Treatment for acute myeloid leukaemia is chemotherapy. Evidence from a randomised controlled trial shows that people taking midostaurin with chemotherapy live longer than people taking chemotherapy alone.
There is uncertainty about the cost effectiveness of midostaurin because of problems with the economic model. But with the most plausible model assumptions and the discounted price, the cost-effectiveness estimates of midostaurin plus chemotherapy compared with chemotherapy alone are within the range that NICE normally considers a cost-effective use of NHS resources, so midostaurin is recommended.
For more information see the committee discussion in the NICE technology appraisal guidance on midostaurin for untreated acute myeloid leukaemia.

Rationale: brentuximab vedotin

NICE technology appraisal guidance 446

Hodgkin lymphoma is usually treated with chemotherapy, followed by stem cell transplant. Stem cell transplant gives people the best chance of a cure, so people who cannot have stem cell transplant have a high clinical unmet need. Brentuximab vedotin can be used as a 'bridging' treatment before stem cell transplant and, in some cases, as a curative treatment itself.
NICE technology appraisal guidance 446 recommended brentuximab vedotin as an option for treating adults with relapsed or refractory CD30-positive Hodgkin lymphoma after autologous stem cell transplant. However, it was not recommended for adults who are at increased risk of disease relapse or progression after autologous stem cell transplant because the cost-effectiveness estimates were too high.
For adults with relapsed or refractory disease after at least 2 previous therapies, when autologous stem cell transplant or multi-agent chemotherapy is not suitable, the cost-effectiveness evidence was less clear. So brentuximab vedotin was recommended for use within the Cancer Drugs Fund in this population to collect data on its effectiveness in practice.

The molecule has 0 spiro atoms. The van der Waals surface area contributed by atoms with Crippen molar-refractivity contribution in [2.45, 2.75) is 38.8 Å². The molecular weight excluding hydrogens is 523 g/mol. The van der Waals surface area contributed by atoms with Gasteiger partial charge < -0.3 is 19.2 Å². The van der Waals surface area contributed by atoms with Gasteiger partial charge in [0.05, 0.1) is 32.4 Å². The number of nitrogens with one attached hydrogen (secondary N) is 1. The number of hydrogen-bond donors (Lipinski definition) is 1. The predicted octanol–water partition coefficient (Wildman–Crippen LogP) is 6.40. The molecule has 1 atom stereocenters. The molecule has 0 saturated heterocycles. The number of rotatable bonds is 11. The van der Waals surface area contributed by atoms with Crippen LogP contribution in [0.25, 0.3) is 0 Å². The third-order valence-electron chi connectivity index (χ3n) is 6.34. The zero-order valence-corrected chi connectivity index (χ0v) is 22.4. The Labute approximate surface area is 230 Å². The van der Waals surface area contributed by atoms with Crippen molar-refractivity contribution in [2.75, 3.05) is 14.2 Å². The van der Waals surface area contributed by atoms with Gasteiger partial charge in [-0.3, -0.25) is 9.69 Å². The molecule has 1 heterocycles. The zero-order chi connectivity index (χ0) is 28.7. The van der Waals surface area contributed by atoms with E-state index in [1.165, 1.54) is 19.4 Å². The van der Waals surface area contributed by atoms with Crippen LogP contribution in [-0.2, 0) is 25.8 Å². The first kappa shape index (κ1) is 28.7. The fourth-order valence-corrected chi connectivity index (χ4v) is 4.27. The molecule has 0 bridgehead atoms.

Cancer Drugs Fund Review of technology appraisal guidance 446

In this Cancer Drugs Fund review of technology appraisal guidance 446, data collected through the Cancer Drugs Fund on rates of stem cell transplant after treatment with brentuximab vedotin show that it improved rates of stem cell transplant compared with chemotherapy. Also, the updated cost-effectiveness estimates for brentuximab vedotin are lower than £20,000 per quality-adjusted life year gained. Because of this, brentuximab vedotin is recommended as an option for treating relapsed or refractory CD30-positive Hodgkin lymphoma in adults, only if they have already had autologous stem cell transplant, or at least 2 previous therapies when autologous stem cell transplant or multi-agent chemotherapy are not suitable.
For more information see the committee discussion in the NICE technology appraisal guidance on brentuximab vedotin for treating CD30-positive Hodgkin lymphoma (CDF review of TA446).

Rationale: arsenic trioxide

People with untreated, low-to-intermediate risk acute promyelocytic leukaemia are given ATRA plus chemotherapy (together called AIDA). Clinical trial evidence shows that arsenic trioxide plus ATRA is effective for untreated disease compared with AIDA. Some assumptions in the model, such as the costs of stem cell transplant and the long-term effect of treatment, lead to the cost-effectiveness analyses being uncertain. However, the most plausible cost-effectiveness estimate is likely to be less than £20,000 per quality-adjusted life year gained, so arsenic trioxide plus ATRA is cost effective compared with AIDA in untreated disease.